(Title Image: via Senedd TV)
Yesterday afternoon, AMs debated the Culture Committee’s report on teaching Welsh history within the curriculum – summarised here.
Concerns history will be diluted in the new curriculum
Committee Chair, Bethan Sayed AM (Plaid, South Wales West), noted concerns from witnesses that Welsh history will be diluted – and students may not develop an academic rigour of historical analysis – when taught within a broader humanities area of learning under reforms to the national curriculum.
One of the Committee’s key recommendations was rejected by the Welsh Government too:
“I’m disappointed that the Government has rejected our recommendation to include a common body of knowledge for all pupils studying history in the new curriculum. The evidence we heard was that learning about key events will allow all pupils to have an understanding of how their country has been shaped by local and national events within the wider context.”
– Bethan Sayed AM
She added there was a real risk that under the flexibility offered within the new curriculum, students in different schools with different teaching methods may not end up with a shared sense of history that includes topics such as black history.
Mick Antoniw AM (Lab, Pontypridd) listed several key local and national historical events and personalities (some of which he mentioned in his short debate – here) – Dr William Price, the Taff Vale industrial dispute, and Llantrisant bowmen at the Battle of Crécy during the Hundred Years War – which may or may not be covered.
Shadow Culture Minister, David Melding AM (Con, South Wales Central), stated that if we don’t think about our history and culture then what makes us think anyone else will?
Dr Dai Lloyd AM (Plaid, South Wales West) outlined the importance of perceived injustices to the history of Wales, including the suppression of the Welsh language, while John Griffiths AM (Lab, Newport East) believed teaching history should start locally and move nationally and globally instead of the other way around – later echoed by Russell George AM (Con, Montgomery), who supported teaching students about local heroes.
Shadow Education Minister, Suzy Davies AM (Con, South Wales West) made the case for history remaining a distinct academic discipline and subject. Too many teachers in schools were already teaching outside their speciality – something AMs have been told isn’t the best experience for pupils – but the new curriculum is going to create a humanities area of learning which will encourage this arrangement.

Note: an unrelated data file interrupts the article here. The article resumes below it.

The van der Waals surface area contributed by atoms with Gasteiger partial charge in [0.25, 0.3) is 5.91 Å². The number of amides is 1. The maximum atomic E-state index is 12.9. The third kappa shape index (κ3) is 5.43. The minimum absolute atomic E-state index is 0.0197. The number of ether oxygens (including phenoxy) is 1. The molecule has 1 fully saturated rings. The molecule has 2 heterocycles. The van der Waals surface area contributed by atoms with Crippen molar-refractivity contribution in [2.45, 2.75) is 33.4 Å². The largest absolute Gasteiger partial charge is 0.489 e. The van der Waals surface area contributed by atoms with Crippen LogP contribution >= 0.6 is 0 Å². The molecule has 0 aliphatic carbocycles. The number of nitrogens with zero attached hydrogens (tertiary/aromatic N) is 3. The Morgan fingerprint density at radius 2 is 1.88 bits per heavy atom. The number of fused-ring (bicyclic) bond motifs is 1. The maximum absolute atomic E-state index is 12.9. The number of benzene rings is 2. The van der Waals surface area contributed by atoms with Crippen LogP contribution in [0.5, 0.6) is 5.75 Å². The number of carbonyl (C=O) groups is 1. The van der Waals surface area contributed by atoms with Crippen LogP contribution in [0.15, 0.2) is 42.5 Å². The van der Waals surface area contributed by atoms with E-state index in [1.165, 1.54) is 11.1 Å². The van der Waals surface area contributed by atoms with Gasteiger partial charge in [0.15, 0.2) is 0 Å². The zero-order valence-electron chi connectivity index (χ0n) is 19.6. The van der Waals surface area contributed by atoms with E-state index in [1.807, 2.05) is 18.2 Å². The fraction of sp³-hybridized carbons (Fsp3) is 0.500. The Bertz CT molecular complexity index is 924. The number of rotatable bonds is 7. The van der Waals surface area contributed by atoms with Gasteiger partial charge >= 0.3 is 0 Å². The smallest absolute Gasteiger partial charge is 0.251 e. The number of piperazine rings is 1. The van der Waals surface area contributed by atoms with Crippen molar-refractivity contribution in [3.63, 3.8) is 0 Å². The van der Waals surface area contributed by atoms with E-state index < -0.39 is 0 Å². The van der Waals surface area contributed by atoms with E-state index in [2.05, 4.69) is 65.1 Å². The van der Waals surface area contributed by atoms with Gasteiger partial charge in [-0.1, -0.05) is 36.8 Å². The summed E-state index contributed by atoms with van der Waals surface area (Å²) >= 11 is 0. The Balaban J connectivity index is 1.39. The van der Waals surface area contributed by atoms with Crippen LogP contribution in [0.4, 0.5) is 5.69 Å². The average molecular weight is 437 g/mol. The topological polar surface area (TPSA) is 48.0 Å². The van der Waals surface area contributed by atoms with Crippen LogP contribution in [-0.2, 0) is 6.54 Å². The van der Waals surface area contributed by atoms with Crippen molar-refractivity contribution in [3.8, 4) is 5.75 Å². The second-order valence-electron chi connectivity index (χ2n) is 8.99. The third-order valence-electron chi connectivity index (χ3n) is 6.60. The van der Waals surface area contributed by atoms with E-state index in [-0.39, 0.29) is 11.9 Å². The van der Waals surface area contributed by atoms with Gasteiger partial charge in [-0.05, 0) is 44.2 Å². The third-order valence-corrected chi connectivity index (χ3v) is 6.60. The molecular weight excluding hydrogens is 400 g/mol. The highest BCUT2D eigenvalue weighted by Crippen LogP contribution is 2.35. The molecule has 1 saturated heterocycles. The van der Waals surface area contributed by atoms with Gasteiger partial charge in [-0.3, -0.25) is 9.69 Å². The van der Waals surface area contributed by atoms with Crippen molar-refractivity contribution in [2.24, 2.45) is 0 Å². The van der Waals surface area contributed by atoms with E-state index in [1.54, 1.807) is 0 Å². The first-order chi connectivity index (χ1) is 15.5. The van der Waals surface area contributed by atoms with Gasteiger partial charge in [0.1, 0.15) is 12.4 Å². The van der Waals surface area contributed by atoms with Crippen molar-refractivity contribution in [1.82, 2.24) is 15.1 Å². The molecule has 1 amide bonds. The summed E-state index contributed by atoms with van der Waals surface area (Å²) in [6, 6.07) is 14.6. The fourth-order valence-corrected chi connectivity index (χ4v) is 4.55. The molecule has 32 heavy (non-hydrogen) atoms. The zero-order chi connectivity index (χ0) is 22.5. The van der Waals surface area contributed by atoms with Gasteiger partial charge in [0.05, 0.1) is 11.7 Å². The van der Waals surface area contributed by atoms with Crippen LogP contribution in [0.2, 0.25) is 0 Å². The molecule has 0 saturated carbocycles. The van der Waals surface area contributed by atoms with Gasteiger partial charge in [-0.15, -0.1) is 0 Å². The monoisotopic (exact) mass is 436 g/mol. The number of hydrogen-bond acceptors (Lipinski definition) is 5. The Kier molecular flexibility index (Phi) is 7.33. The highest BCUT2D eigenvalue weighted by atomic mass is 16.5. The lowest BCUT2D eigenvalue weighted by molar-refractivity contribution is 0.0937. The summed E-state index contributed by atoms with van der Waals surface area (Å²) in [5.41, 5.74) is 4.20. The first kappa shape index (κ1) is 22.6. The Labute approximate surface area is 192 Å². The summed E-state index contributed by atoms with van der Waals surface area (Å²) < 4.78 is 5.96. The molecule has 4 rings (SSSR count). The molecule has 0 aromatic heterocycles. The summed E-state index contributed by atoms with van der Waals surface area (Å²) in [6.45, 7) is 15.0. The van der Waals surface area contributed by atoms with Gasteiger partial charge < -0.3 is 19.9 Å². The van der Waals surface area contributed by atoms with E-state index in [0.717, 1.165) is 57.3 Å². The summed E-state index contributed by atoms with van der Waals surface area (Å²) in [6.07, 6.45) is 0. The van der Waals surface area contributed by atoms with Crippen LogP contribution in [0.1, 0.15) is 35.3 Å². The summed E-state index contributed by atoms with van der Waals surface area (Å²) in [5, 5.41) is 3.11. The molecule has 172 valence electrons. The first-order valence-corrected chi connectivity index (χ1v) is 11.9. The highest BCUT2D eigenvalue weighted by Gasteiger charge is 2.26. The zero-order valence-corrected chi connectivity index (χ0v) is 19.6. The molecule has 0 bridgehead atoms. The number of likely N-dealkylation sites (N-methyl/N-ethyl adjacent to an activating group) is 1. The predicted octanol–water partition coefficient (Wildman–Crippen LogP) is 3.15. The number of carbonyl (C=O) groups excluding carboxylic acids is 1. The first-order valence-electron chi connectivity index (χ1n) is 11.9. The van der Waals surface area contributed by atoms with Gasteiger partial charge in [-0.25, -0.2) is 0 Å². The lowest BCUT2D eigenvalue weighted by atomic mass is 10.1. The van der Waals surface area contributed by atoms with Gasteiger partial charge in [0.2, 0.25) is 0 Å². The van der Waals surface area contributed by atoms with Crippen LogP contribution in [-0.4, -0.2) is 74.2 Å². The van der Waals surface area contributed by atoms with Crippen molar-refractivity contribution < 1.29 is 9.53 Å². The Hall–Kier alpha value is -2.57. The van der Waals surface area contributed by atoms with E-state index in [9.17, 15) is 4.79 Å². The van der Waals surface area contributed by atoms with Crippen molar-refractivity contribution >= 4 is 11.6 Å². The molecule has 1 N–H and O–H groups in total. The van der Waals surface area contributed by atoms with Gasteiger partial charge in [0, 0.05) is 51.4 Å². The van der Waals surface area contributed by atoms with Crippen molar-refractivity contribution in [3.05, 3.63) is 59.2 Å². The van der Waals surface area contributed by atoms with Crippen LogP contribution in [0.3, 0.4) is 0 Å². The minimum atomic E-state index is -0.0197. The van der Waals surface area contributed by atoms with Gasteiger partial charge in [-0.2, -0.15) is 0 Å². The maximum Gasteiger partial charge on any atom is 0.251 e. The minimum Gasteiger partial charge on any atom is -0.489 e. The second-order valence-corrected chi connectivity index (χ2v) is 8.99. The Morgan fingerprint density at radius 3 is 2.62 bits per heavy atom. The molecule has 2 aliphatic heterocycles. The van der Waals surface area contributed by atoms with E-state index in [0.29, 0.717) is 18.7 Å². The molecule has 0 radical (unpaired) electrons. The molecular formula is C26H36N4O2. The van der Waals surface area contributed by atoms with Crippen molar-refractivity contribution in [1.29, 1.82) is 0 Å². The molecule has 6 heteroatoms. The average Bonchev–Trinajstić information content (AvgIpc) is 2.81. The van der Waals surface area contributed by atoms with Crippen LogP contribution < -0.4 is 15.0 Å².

Sian Gwenllian AM (Plaid, Arfon) stressed the need to build a body of dedicated resources on Welsh history to use in the classroom – and there have been moved towards that via Hwb.
History “not a matter of one lesson or one subject”
Education Minister, Kirsty Williams (Lib Dem, Brecon & Radnor), told the chamber that one of the new curriculum’s key themes is cynefin (English: “habitat”)– developing an understanding of identity and place.
“Analysing, understanding and questioning the histories and stories of Wales, our communities and our neighbours should not and cannot be limited to a history lesson….Therefore, it’s interesting to note that….I couldn’t find a single reference to literature, sport, film or drama. And that’s a real shame, as it gives the impression that history – or more accurately, histories – is only a matter for one lesson and one subject.”
– Education Minister, Kirsty Williams
She had sympathy with the recommendation that a specific body of key events and topics be studied by all learners, but it was rejected to ensure teachers have the flexibility to tailor lessons as they see fit, including the inclusion of local history.
She promised that new teaching resources referring to key events and topics in Welsh history will be made available – though a lack of resources wasn’t said by the Learned Society of Wales to be a particular issue (presumably meaning there’s plenty of it, but it’s not easily accessible or suitable for whatever reason).